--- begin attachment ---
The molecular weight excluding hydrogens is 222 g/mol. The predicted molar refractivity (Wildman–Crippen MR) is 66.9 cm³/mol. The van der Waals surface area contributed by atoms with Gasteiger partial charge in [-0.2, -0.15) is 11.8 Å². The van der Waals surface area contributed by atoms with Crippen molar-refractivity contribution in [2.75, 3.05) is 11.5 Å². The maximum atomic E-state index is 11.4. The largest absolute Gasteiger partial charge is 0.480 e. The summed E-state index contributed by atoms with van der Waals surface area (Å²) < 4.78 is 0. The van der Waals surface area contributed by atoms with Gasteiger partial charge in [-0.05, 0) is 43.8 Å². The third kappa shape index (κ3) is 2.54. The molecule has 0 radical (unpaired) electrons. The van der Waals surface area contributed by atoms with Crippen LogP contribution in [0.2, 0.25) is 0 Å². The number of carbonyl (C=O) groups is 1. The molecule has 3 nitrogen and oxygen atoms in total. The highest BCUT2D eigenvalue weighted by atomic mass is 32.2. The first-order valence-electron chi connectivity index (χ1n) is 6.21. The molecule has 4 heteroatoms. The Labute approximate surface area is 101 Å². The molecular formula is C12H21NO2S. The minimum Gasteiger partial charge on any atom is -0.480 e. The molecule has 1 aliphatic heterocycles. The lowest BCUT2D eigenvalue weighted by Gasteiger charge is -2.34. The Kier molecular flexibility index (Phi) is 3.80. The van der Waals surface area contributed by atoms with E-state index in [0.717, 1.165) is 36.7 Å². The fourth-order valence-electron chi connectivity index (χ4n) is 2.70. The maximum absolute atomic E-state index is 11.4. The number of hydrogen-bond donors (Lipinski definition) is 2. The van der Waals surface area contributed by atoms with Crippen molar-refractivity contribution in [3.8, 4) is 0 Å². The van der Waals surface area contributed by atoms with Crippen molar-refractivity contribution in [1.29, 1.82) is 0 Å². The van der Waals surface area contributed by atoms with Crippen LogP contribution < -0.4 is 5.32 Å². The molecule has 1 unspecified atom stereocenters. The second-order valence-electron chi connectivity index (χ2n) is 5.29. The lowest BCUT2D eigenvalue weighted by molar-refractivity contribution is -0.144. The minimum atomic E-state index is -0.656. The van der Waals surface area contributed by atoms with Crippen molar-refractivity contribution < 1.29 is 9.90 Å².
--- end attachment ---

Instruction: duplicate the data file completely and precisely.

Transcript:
The molecular weight excluding hydrogens is 222 g/mol. The predicted molar refractivity (Wildman–Crippen MR) is 66.9 cm³/mol. The van der Waals surface area contributed by atoms with Gasteiger partial charge in [-0.2, -0.15) is 11.8 Å². The van der Waals surface area contributed by atoms with Crippen molar-refractivity contribution in [2.75, 3.05) is 11.5 Å². The maximum atomic E-state index is 11.4. The largest absolute Gasteiger partial charge is 0.480 e. The summed E-state index contributed by atoms with van der Waals surface area (Å²) < 4.78 is 0. The van der Waals surface area contributed by atoms with Gasteiger partial charge in [-0.05, 0) is 43.8 Å². The third kappa shape index (κ3) is 2.54. The molecule has 0 radical (unpaired) electrons. The van der Waals surface area contributed by atoms with Crippen LogP contribution in [0.2, 0.25) is 0 Å². The number of carbonyl (C=O) groups is 1. The molecule has 3 nitrogen and oxygen atoms in total. The highest BCUT2D eigenvalue weighted by atomic mass is 32.2. The first-order valence-electron chi connectivity index (χ1n) is 6.21. The molecule has 4 heteroatoms. The Labute approximate surface area is 101 Å². The molecular formula is C12H21NO2S. The minimum Gasteiger partial charge on any atom is -0.480 e. The molecule has 1 aliphatic heterocycles. The lowest BCUT2D eigenvalue weighted by Gasteiger charge is -2.34. The Kier molecular flexibility index (Phi) is 3.80. The van der Waals surface area contributed by atoms with E-state index in [0.717, 1.165) is 36.7 Å². The fourth-order valence-electron chi connectivity index (χ4n) is 2.70. The maximum absolute atomic E-state index is 11.4. The number of hydrogen-bond donors (Lipinski definition) is 2. The van der Waals surface area contributed by atoms with Crippen molar-refractivity contribution in [3.8, 4) is 0 Å². The van der Waals surface area contributed by atoms with Crippen molar-refractivity contribution in [1.29, 1.82) is 0 Å². The van der Waals surface area contributed by atoms with Crippen LogP contribution < -0.4 is 5.32 Å². The molecule has 1 unspecified atom stereocenters. The second-order valence-electron chi connectivity index (χ2n) is 5.29. The lowest BCUT2D eigenvalue weighted by molar-refractivity contribution is -0.144. The minimum atomic E-state index is -0.656. The van der Waals surface area contributed by atoms with Crippen molar-refractivity contribution < 1.29 is 9.90 Å².